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What inclusion means to me

Posted by: , Posted on: - Categories: A great place to work, Diversity and inclusion
Head and shoulders of Preema Saide
Preema Saide, Head of Diversity and Inclusion Fast Stream & Early Talent, Civil Service HR

In National Inclusion Week, I’ve found myself in deep reflection thinking about what this personally means to me.

As a woman from a Black, Asian and minority ethnic background, who comes from a lower social-economic background and has underlying health conditions, as well as being a carer, I tick most diversity boxes. I feel very connected to the subject matter through my own lived experiences. But I found myself asking why should this matter to those who cannot relate?

Perhaps because I do tick many of these diversity boxes I have a real passion for striving to get this right. But what drives others to create an inclusive environment?

During my time in Fast Stream and Early Talent, I’ve had great insight into how inclusive we are in the Civil Service. Both through the eyes of Fast Streamers and by observing Fast Streamers in group settings such as Base Camp (our 3-day induction event). From these collective experiences, I understand that as humans we innately have a strong sense of connecting with people like ourselves. Those who look like us, talk like us and behave like us.

While making Planet of the Apes, Charlton Heston observed the actors who were brought in to play the different groups in the film. What he found at lunch on his first day was that all the people who were given the ape costume sat together, all the gorillas sat together, and all the chimpanzees sat together.

What does this tell us? It’s natural to create groups of like-minded people or those like ourselves. As my own experiences showed me when I was at university, where distinct groups formed themselves based on race, religion and class, cliques can be formed at Base Camp. We tend to find people like us more intelligent and more likeable. But with this, you create a group mentality – ‘in-groups’ and ‘out-groups’ – those who don’t belong. 

We all probably know what this feels like, to some extent, from being picked for your school sports team… or not! Or being part of the ‘in’ crowd at uni... or not. Being invited out for team drinks… or not. Inclusion comes in all shapes and forms, but most of the time we don’t even realise that we’ve created these ‘in-groups’. All these experiences make you who you are.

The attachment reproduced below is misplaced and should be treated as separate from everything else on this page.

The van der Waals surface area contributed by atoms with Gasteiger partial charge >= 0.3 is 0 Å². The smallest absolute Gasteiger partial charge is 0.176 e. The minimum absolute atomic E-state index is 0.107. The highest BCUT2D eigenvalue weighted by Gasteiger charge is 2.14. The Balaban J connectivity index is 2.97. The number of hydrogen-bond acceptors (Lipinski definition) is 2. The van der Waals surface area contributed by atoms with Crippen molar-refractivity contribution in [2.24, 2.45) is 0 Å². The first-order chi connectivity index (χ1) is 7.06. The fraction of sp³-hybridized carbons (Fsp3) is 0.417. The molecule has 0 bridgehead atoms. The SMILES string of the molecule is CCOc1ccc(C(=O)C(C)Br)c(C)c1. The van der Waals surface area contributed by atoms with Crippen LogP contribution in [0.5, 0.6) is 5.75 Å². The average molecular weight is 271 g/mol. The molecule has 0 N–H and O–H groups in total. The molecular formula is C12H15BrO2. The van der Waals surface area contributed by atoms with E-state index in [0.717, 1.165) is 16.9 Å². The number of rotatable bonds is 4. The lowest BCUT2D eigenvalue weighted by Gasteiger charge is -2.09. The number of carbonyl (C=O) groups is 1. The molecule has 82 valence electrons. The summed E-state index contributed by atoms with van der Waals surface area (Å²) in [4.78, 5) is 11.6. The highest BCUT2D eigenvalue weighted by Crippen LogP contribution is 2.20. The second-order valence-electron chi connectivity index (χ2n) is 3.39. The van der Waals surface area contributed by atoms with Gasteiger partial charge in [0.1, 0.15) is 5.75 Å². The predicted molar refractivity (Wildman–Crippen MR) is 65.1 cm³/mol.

Why does this matter? Working for a short time with the policy profession I was amazed at how important inclusion was to the success of policy-making and how detrimental ‘group think’ can be. We can all probably think of real-life examples where this can have disastrous consequences. Quite simply, what we put in is what we get out.

We also know we perform better in inclusive environments. Diversity and inclusion underpin business success. People from different backgrounds will have different experiences and working styles, bringing a wider range of learning and perspective. 

In answer to my own question, this is why inclusion should matter to everyone. It should drive us to ensure we all play our part in inclusive cultures and working environments. National Inclusion Week gives us this opportunity to talk openly, celebrate our inclusivity but also to check that we are all doing the right thing. Take this week as an opportunity to talk to someone completely different from you. Look around you and think about how inclusive you and your teams are.

Recognising that our Fast Streamers come with their own lived experiences and from a range of backgrounds needs to be celebrated – but so does recognising everyone has their own starting point and individual needs. I’m proud to work for a team that recognises this and has a strong inclusive ethos.

We are making strides in the Fast Stream to become more inclusive to ensure our Fast Streamers are not just future leaders but inclusive leaders.

Fast Stream applications are open

The application window for the 15 schemes in the Civil Service Fast Stream programme opened on 26 September and will close on 24 October at 12:00 noon.

Applications are also welcomed to the Summer Diversity Internship (SDIP) and Early Diversity Internship (EDIP) programmes.

Applications to SDIP will close on at 12:00 noon on 24 October.

Applications to EDIP will close at 12:00 noon on 14 November.

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  1. Comment by Myles Lester posted on

    Great blog post Preema, thanks for sharing your personal experience.

  2. Comment by Ruel Cole posted on

    Without Prejudice

    Hello Preema Saide,
    I have read your blog and you have opened my eyes to a number of things I was not aware of, what Charlton Heston observed the actors. You are so right when you stated, “It’s natural to create groups of like-minded people or those like ourselves”. Being picked for the school team sport team, is no different from working in any of the MoJ/HMCTS working environment. Like Charlton Heston, I have also have observed the in which promotion, R&R and opportunities are handed out not only in my own office but in other offices that I have visited and talking to other staff mostly from BAME background. Hence one of the reason why I have been campaigning against a system that is very unfair, and take part in blogs to voice my concerns, in the hope that things will change and the civil service will truly be a place in which people from all background are made welcome in the working environment.